The crux of it is will we need wealth taxing and if so should all wealth be allocated ie sheeted home to individuals, or should the wealthy be able to hire/borrow Timbertop for the kids on the cheap from some shadowy, fuzzy, grey trust? Ditto with the Churches, Saudi Wahhabbist investments anfd the like. We do see some occasional turf wars over just such an issue from time to time.

  14. Alan
    July 7th, 2008 at 19:30 | #15

    Observa

    Please, PLEASE, read this.
    http://www.apa.org/journals/features/psp7761121.pdf

  15. observa
    July 7th, 2008 at 20:46 | #16

    Man of La Mancha it is then Alan? I note I’m in good company after the 7.30 Report showed around 3/4 of my compatriots believe ‘we’ have to do something about AGW, and over 1/2 believe it should be an ETS, but around the same number reckon it shouldn’t impact their power or fuel bills. Perhaps consider me as expert as a central banker then, the results of which are coming to a world economy near you soon. That should make for some more interesting experts no doubt.

  16. observa
    July 7th, 2008 at 20:53 | #17

    Bearing in mind only around 7% of them reckoned they actually knew what an ETS was of course.

  17. observa
    July 7th, 2008 at 21:29 | #18

    Pssst..hey Alan, I reckon they’re getting down to the nitty gritty of what ETS are all about if you tune in to JQ’s next entry. Sooner or later the ETS fans have to come up with their product, rather than just the ad campaign, or perhaps what Penny Wong refers to as ‘ambition’ nowadays ;)

  18. Jill Rush
    July 7th, 2008 at 22:06 | #19

    We have a Senate Committee which after months of deliberation decided that there is nothing to be done about stopping the Advertising industry from promoting products by the sexualisation of children.

    The PM and the Leader of the Opposition say nothing – there are no phrases such as disgusting rolling off their lips in connection with that trade.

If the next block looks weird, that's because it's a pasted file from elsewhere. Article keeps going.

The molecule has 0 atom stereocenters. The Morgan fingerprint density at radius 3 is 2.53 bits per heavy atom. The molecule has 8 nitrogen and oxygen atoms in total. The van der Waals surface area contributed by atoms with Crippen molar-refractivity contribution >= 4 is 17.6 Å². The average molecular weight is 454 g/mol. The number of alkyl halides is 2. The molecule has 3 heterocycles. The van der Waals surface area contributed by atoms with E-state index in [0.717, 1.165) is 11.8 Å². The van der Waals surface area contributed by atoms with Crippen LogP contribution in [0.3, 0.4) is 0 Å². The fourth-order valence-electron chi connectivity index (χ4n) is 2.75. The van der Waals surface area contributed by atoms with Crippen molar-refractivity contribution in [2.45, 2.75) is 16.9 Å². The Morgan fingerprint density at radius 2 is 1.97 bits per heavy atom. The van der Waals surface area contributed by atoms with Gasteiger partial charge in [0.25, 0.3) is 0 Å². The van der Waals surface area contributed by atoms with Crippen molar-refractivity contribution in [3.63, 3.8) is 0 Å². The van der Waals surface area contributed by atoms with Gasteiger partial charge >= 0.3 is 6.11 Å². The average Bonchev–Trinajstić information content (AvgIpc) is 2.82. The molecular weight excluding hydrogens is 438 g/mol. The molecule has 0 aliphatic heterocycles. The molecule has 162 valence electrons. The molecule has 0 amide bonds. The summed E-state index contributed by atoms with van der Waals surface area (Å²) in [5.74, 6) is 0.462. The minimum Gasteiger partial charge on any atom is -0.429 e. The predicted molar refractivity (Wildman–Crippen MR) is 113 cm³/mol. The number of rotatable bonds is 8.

We have an editor of an Arts magazine with a limited circulation now bringing the establishment down on the heads of the art world. The media makes sure that images the PM describes as “disgusting” are circulated far and wide just in case those of us who don’t read
    Arts magazines fail to know what this self confected furore is about.

    The leader of the Opposition, who wasn’t at all concerned about the advertising industry whose products are seen in many, many public places, calling for rules to stop those naughty artists.

    It would be dangerous to take on a group which has power such as the advertisers or media proprietors though. The artists in comparison are such an easy target and the media proprietors are happy to join in. Political heaven. Being able to look and sound concerned without having to do anything and without any personal cost. Save us from the purse lipped people.

  19. July 9th, 2008 at 09:48 | #20

    “One of the things important about history is to remember the true history.”
    – George W. Bush

  20. CL Nash
    July 12th, 2008 at 03:53 | #21

    Greetings, I have a blogging question. Can you email me off-list?